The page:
The Royal Military Chronicle; Or, British Officers Monthly Register and Mentor. V.1-7, Nov.1810-Apr.1814 New Ser. V.1-6, May 1814-Apr.1817 Volume 6

The Royal Military Chronicle; Or, British Officers Monthly Register and Mentor. V.1-7, Nov.1810-Apr.1814 New Ser. V.1-6, May 1814-Apr.1817 Volume 6

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This historic book may have numerous typos and missing text. Purchasers can download a free scanned copy of the original book (without typos) from the publisher. Not indexed. Not illustrated. 1813 edition. Excerpt: ... the town of St. Jean Pie de Port; that is a little behind the fort, with the left above the wood, the river Nivt being in the front. In the front Orisson should be maintained at the top of the mountain of Altobiscar, as well as the two summits of the di.'ilcs of the right and left towards Roncesvalles. This position would require a corps about six thousand strong. With regard to the passages from Jacca to Navarreins, though it is more difficult than the other, yet it should be held by a corps of about four thousand, which would be placed best at Oleron, in advance of IVavarreins a little to the left, occupying the two passages from Jacca, and the 4 Spanish Frontier. heights on the left bank of the Gave de Mauleon, to defend its passage and obstruct theeuerny, who might be able to take the corps encamped under St. Jean Pie de Port in the rear. These two corps, forming ten thousand men, should be joined with the army by posts of communication, along the Gave d' Oleron and de Pan, which would protect the depots of the provisions that might be procured in the greatest abundance from the vicinity of Navarreins. Lastly, an intermediate corps should be fixed between that at St. Jean Pie de Port and Bayonne, as the enemy might advance from Pampeloua through the valleys of Lans and Bastan upon Ainhoa and Espelefte, leaving the Bidassoa to their left, and St. Jean Pie de Port to tneright; which movement, though the eneniy could certainly bring with them no artillery, must of necessity cause the left of the army, and the detachment at St. Jean Pie de Port, to abandon their posts, and would consequently enable the Spaniards to pass the Bidassoa. In this general position, if the enemy be in force, he will endeavour to penetrate to three points at the same...show more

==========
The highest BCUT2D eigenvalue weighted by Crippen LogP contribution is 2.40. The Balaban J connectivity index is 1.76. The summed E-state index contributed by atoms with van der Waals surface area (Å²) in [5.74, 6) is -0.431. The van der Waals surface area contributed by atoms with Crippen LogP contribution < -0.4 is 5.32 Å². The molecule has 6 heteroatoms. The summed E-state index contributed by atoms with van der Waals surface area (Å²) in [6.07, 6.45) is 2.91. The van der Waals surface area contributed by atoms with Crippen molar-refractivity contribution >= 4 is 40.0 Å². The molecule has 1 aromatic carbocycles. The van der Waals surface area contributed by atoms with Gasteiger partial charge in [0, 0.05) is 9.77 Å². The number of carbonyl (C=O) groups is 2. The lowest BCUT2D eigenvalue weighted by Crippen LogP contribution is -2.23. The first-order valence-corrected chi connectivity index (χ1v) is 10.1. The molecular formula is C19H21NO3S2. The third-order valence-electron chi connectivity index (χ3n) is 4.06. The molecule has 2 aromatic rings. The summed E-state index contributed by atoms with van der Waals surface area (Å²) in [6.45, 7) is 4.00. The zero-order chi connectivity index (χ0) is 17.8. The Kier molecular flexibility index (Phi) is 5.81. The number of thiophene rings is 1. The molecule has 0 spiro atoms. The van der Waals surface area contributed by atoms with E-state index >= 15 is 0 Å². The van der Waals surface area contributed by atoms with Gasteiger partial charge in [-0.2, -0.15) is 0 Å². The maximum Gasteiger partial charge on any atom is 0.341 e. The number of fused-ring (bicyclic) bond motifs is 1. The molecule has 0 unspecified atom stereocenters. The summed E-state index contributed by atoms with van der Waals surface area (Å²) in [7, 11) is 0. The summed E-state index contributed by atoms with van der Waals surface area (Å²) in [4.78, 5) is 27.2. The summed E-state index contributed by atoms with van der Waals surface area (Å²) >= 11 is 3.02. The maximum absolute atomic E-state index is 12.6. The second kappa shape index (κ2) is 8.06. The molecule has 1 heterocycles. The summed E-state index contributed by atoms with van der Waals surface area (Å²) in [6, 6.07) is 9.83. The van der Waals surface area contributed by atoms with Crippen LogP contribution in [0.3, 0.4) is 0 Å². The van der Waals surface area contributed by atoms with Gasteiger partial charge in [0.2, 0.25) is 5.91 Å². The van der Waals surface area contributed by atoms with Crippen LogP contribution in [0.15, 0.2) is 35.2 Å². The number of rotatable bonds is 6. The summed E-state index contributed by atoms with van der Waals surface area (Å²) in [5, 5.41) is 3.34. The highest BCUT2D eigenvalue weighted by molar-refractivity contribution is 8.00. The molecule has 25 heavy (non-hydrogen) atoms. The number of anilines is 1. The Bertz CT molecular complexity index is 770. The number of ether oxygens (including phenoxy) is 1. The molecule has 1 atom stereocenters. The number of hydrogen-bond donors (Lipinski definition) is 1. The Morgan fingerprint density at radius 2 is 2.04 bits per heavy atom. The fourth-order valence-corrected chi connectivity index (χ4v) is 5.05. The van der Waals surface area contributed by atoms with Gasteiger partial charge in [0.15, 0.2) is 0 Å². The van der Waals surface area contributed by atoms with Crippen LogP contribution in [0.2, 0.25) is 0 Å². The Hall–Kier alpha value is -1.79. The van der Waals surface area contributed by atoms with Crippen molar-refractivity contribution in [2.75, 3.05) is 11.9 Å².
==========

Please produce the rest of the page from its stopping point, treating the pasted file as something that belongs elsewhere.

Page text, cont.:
Product details

  • Paperback | 334 pages
  • 189 x 246 x 18mm | 599g
  • Rarebooksclub.com
  • Miami Fl, United States
  • English
  • black & white illustrations
  • 1236523431
  • 9781236523433